Make your job a part of history 

With a presidential election year a few weeks away the campaign offices in every state are actively recruiting for energetic people who want to participate in grassroots level politics. A state as large as California means candidates need to cover a lot more ground and reach a lot more constituents, which translates into hiring more people for the duration of the campaign. Luckily, both ends of the political spectrum are hiring.

The only thing typical about a day in this job is that it is sure to be a very long one. The workday starts with an early morning read of the headlines followed by a quick write-up of the campaign’s position on any of the major news stories. This rapid turnaround is essential since a campaign’s ability to respond quickly is often seen, by the public, as a campaign that is prepared to tackle any issue. For any negative publicity it is vital that a campaign make the afternoon and evening news programs so that they can deflect all the attacks before they tarnish anyone’s image. Bob Mulholland, Senior Advisor for California Democratic Party, describes his job by saying, "There is no other job like this in the country. You have to assume Murphy’s Law is around the corner twenty-four hours a day."

As Election Day looms, employees spend their days preparing for all the public appearances the candidate has to make. Here is where an expert in logistics management is perfect for the job. An advance team has to make sure all of the signs, balloons, helium tanks, tables, chairs, and microphones are set up before anyone arrives. They also need to double check the sound system and security arrangements. The attention to detail extends even to the level of knowing where the sun is going to rise and set. This is because staffers have to place the podium in exactly the right spot so that there is no glare for the cameras, the audience, or the person speaking. This can be more difficult than it sounds since candidates are frequently delayed and might show up much later than expected.

While most of the jobs for a political campaign have a very public focus, there is always a need for people to work behind the scenes. This includes people with a technology background who can update the website and monitor the email blasts. Another huge component of political campaigns is the necessary fundraising, so anyone with accounting and finance experience is always needed. However, whatever the job description, most people who work in a campaign find they will do double duty at some time or another—whether it is answering phones or sending out press releases.

One of the unexpected parts of this job is the need to maintain an ever-changing safety net that can respond to the opposition’s attempts to thwart your efforts. One campaign worker who spoke to the Examiner said he now always carries the phone number of a local locksmith and mechanic for every city his campaign stops in. He learned this lesson after having the experience of arriving to work only to find all the office locks had been super-glued and the tires on all the vans intended to drive voters to the polls were flat. There were sixteen vans, so it certainly wasn’t a coincidence. These days it isn’t uncommon for employees to be rotate working night shifts so there is always a presence at the offices (and, more importantly, the parking lots).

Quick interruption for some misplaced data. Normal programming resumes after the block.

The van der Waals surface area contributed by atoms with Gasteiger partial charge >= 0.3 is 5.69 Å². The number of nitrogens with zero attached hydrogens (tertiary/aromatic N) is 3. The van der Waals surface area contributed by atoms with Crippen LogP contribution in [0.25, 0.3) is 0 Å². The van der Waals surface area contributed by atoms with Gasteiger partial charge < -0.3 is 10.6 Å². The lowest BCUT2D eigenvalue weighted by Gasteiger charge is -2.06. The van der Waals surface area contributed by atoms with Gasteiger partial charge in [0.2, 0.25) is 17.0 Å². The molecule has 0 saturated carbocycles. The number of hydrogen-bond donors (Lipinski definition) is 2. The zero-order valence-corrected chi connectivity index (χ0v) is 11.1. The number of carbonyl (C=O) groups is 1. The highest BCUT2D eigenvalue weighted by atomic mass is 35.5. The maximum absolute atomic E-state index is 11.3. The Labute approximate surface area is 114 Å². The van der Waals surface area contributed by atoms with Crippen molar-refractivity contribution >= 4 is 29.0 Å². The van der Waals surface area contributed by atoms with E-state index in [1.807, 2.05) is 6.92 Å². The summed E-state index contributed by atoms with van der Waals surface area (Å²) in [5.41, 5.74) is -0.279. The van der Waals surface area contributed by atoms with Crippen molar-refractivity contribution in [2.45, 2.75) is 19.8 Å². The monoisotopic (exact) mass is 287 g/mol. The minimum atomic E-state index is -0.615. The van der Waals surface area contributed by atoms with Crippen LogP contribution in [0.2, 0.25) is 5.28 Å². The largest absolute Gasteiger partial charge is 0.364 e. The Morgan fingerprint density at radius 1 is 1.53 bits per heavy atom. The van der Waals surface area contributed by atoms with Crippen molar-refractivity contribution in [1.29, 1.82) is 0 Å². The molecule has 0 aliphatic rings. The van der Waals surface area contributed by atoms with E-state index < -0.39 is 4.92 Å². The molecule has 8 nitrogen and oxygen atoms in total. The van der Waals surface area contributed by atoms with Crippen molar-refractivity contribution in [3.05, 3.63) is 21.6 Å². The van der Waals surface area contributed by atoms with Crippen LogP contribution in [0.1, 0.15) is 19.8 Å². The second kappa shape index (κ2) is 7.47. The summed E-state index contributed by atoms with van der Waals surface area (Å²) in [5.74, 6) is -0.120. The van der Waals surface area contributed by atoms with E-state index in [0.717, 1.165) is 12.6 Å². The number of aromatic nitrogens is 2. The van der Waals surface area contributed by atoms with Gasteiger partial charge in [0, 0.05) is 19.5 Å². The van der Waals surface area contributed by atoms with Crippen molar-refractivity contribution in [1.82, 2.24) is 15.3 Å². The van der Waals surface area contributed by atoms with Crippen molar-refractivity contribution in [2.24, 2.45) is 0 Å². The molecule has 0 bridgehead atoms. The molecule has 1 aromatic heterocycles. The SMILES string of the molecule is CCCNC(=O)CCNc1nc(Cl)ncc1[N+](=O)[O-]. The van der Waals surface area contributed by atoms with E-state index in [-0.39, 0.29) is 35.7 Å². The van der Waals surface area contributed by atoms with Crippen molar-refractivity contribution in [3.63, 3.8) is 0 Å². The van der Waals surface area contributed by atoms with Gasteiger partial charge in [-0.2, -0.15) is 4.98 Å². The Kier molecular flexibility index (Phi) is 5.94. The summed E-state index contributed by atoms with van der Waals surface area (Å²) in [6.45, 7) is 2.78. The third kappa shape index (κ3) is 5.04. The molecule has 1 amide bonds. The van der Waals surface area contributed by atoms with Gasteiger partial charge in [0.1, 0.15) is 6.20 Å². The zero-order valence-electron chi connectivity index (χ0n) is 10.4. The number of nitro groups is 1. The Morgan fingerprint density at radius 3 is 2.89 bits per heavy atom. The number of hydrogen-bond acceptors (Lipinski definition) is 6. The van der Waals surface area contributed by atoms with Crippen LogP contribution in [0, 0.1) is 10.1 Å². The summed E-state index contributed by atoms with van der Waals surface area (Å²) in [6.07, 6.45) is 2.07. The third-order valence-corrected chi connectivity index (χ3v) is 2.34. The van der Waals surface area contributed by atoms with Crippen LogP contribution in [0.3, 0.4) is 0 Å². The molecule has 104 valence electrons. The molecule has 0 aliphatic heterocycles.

In any campaign, so much of the work is carried out by volunteers that paid staff find they spend some of their time making sure these people are taken care of properly. This means having enough drinks and snacks on hand, as well as places for them to sit so they aren’t having to sit on the floor while they stuff envelopes or call constituents. Hector Barajas, Communications Director for the California Republican Party, says, "The right person for this job is someone who can adapt to the situation. All of us realize, for example, that it’s never above us to go and make a donut run. That’s the success of people who stay in politics."

There is a long list of reasons why people love these jobs. While all agree that it is exhausting, it is rewarding nonetheless. The adrenaline rush, the camaraderie, and the opportunity to be a part of history as it happens are just a few of the frequently mentioned reasons why people are attracted to this as a career. Mulholland, however, is brave enough to mention the one thing that people like most of all about working in politics. "Winning," he says with a smile. It seems as though he has finally hit upon one thing that both sides are sure to agree on.

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Staff Report

Staff Report

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A daily newspaper covering San Francisco, San Mateo County and serving Alameda, Marin and Santa Clara counties.
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